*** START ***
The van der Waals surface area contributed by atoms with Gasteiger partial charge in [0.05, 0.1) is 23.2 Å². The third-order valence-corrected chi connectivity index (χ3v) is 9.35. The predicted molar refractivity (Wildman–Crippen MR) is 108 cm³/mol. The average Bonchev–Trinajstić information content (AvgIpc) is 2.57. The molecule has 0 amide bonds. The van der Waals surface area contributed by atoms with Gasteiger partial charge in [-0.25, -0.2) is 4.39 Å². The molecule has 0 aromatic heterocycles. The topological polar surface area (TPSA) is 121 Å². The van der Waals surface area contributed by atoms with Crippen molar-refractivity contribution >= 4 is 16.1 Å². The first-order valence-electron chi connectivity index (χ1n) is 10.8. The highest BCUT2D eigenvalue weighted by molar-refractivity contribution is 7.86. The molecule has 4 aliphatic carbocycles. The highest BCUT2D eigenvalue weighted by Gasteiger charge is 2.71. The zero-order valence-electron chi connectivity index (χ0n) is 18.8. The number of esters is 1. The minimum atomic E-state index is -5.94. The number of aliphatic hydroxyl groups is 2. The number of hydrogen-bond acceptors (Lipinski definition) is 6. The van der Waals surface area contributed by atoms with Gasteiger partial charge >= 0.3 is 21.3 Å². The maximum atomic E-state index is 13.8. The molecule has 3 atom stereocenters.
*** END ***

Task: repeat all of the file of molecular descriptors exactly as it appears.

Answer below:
The van der Waals surface area contributed by atoms with Gasteiger partial charge in [0.05, 0.1) is 23.2 Å². The third-order valence-corrected chi connectivity index (χ3v) is 9.35. The predicted molar refractivity (Wildman–Crippen MR) is 108 cm³/mol. The average Bonchev–Trinajstić information content (AvgIpc) is 2.57. The molecule has 0 amide bonds. The van der Waals surface area contributed by atoms with Gasteiger partial charge in [-0.25, -0.2) is 4.39 Å². The molecule has 0 aromatic heterocycles. The topological polar surface area (TPSA) is 121 Å². The van der Waals surface area contributed by atoms with Crippen molar-refractivity contribution >= 4 is 16.1 Å². The first-order valence-electron chi connectivity index (χ1n) is 10.8. The highest BCUT2D eigenvalue weighted by molar-refractivity contribution is 7.86. The molecule has 4 aliphatic carbocycles. The highest BCUT2D eigenvalue weighted by Gasteiger charge is 2.71. The zero-order valence-electron chi connectivity index (χ0n) is 18.8. The number of esters is 1. The minimum atomic E-state index is -5.94. The number of aliphatic hydroxyl groups is 2. The number of hydrogen-bond acceptors (Lipinski definition) is 6. The van der Waals surface area contributed by atoms with Gasteiger partial charge >= 0.3 is 21.3 Å². The maximum atomic E-state index is 13.8. The molecule has 3 atom stereocenters.